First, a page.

MISSION VIEJO — There is something naggingly contrived about Italo Scanga's sculpture that keeps me from singing their song--a folk tune, born in the Southern Italian countryside and adapted for city slickers with quasi-Cubist motifs and decorative markings in brightly colored paint.
Scanga's works at the Art Gallery at Saddleback College (through Sept. 23) are bricolages of battered musical instruments, farm tools, tree branches, toy images of farm animals and pieces of geometric carved wood balanced in vertically oriented compositions and mounted on short-legged platforms.
Because the show is titled "Animals in Danger," a viewer might try to find an ecological message implied by upside-down elephants and lions balancing thorny branches on their legs, or a cow whose legs serve as a storage place for a tool with nasty-looking blades. But the work seems too decorative and vague to refer to endangered species, or to the displacement of farm culture by urban society (a tired theme in any case).
So what are these sculptures about? Well, they might be paeans to the dual influences of nature and art, or work and leisure-time pursuits, in the life of a culture.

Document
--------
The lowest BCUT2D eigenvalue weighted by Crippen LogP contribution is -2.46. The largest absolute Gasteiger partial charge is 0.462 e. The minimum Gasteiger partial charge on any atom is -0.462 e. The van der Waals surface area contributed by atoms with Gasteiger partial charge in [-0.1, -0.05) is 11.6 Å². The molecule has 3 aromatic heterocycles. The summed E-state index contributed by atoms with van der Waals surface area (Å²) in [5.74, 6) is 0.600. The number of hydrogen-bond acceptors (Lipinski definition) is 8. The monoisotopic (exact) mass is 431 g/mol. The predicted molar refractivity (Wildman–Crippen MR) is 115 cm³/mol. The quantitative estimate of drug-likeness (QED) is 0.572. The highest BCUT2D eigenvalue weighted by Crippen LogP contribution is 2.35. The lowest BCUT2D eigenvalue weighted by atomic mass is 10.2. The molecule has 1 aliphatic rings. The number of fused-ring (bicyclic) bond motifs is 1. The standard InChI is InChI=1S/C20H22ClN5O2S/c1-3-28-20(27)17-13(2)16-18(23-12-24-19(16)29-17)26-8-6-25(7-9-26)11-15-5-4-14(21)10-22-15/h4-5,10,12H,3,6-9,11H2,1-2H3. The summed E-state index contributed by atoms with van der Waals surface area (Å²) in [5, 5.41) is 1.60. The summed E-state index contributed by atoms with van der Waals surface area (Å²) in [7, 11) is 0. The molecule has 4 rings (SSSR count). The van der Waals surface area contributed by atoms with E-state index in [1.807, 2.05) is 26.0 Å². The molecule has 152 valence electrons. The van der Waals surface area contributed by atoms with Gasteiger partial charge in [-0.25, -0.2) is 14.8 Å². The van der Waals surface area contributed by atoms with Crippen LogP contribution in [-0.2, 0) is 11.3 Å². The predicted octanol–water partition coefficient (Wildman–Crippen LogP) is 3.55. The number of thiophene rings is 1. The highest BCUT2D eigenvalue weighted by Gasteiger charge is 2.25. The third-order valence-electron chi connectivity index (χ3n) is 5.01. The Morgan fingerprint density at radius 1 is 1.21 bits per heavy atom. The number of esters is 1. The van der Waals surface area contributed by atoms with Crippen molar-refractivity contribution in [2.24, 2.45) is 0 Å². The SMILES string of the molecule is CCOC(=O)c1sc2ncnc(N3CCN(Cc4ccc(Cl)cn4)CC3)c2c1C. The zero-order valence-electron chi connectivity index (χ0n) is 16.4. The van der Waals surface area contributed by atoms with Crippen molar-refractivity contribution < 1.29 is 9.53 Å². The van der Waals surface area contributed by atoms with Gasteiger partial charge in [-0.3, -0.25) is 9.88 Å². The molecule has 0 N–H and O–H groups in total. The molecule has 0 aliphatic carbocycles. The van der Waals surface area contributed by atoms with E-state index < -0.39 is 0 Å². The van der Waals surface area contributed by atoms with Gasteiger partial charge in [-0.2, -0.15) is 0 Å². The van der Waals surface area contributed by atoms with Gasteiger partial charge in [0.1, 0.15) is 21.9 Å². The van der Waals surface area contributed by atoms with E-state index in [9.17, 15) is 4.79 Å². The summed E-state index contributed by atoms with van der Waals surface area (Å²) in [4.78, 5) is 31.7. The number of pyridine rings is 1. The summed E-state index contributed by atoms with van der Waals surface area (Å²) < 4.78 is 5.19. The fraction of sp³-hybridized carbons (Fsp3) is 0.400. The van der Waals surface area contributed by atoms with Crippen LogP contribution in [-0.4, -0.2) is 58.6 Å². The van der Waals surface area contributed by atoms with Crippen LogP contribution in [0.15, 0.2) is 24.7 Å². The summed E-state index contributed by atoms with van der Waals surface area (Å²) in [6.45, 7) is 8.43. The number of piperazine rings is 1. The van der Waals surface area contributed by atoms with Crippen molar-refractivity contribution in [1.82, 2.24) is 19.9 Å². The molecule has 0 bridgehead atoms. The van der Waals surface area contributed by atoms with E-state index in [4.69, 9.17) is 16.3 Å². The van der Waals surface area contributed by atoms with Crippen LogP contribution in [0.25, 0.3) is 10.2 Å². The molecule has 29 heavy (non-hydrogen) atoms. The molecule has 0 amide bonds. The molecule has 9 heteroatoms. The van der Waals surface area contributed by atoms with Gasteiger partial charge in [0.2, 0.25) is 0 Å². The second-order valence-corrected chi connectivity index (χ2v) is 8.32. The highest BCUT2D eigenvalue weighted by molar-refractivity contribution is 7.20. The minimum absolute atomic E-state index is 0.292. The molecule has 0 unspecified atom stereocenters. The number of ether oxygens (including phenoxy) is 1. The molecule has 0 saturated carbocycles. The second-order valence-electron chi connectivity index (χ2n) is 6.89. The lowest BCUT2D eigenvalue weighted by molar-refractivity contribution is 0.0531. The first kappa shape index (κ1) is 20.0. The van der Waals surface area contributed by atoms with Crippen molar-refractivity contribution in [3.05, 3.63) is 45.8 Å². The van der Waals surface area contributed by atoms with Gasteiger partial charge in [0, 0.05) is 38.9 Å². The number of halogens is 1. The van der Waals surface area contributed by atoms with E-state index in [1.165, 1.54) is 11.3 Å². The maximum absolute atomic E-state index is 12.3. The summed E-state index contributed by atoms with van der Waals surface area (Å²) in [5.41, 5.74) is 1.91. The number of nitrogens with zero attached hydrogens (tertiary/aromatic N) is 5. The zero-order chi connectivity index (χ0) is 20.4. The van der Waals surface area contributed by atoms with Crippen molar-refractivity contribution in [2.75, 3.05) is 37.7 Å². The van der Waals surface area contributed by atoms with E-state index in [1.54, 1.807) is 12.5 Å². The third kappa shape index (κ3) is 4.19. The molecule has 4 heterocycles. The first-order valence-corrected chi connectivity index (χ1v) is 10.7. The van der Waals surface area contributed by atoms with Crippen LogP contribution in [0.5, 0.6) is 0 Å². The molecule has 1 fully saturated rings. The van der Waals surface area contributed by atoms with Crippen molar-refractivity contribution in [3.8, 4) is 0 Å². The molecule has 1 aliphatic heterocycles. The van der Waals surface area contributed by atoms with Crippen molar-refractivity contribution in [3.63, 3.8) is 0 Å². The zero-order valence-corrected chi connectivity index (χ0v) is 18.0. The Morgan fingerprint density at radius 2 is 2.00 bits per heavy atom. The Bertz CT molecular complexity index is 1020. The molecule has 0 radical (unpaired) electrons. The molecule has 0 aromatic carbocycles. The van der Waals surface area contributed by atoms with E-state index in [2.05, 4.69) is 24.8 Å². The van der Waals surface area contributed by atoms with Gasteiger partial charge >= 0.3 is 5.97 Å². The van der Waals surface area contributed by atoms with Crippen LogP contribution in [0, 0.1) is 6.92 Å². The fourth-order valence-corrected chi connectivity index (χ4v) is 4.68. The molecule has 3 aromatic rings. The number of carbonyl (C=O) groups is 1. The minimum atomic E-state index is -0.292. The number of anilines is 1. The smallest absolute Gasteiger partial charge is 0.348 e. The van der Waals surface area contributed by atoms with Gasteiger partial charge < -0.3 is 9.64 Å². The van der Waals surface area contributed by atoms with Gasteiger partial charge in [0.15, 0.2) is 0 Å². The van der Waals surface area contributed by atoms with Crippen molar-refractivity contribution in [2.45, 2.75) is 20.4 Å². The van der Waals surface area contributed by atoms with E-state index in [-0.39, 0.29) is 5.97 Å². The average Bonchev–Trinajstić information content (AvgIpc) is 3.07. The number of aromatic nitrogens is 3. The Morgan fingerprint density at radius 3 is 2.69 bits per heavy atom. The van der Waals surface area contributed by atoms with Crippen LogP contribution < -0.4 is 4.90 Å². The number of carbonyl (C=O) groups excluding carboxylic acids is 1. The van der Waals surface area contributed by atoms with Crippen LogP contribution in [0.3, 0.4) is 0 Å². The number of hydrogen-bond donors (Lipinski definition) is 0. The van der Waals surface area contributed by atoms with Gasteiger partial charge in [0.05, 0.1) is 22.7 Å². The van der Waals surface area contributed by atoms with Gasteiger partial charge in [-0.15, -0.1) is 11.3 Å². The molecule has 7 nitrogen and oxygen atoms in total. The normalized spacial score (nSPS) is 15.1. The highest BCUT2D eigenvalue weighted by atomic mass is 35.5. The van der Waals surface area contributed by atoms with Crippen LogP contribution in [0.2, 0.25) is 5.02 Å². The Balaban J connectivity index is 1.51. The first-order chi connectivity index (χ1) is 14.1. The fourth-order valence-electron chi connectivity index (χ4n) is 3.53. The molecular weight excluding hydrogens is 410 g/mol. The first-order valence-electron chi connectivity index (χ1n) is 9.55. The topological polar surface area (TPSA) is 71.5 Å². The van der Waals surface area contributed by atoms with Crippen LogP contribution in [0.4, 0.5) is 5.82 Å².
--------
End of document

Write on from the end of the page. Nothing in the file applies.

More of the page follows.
The platforms and the long poles--shovel or pitchfork handles--are probably meant to recall homemade floats in rural European celebrations of the harvest season. (Scanga, a native of the Southern Italian province of Calabria, has lived in the United States since the 1940s; he is a professor of art at UC San Diego.)
Because most of the animals in these pieces are not native to Europe, they could be taken as allusions to the circus or to the traditional role of animals as bearers of mythic attributes. The musical instruments have obvious connections to folk music (tambourine, guitar) as well to Cubist still-life paintings (which so often included stringed instruments).
But these allusions never cohere, and the works are ultimately just too-artfully arranged bouquets of objects deadened by decades of approved use in works of art. Like most of Scanga's work, the sculptures come across primarily as exercises in modernist cliches.
The random-seeming combination of unrelated objects, vaguely related through silhouette (the circle of the tambourine mirroring the bell of the French horn, and so forth), the abstract patterning, the Cubist-style piecing together of wooden triangles and hemispheres--all of this seems overly stylized and vacuous. Even the warmth that should adhere to used vernacular objects is chilled by Scanga's formulaic approach.
* \o7 "Italo Scanga: 'Animals in Danger' " remains through Sept. 23 at the Art Gallery, Saddleback College, 28000 Marguerite Parkway, Mission Viejo. Gallery hours are 12:30 to 5 p.m. on Tuesdays, 9 a.m. to 12:30 p.m. on Wednesdays, 12:30 to 5 p.m. and 6 to 8 p.m. on Thursdays, and 9 a.m. to 12:30 p.m. on Fridays. Free. (714) 582-4924. \f7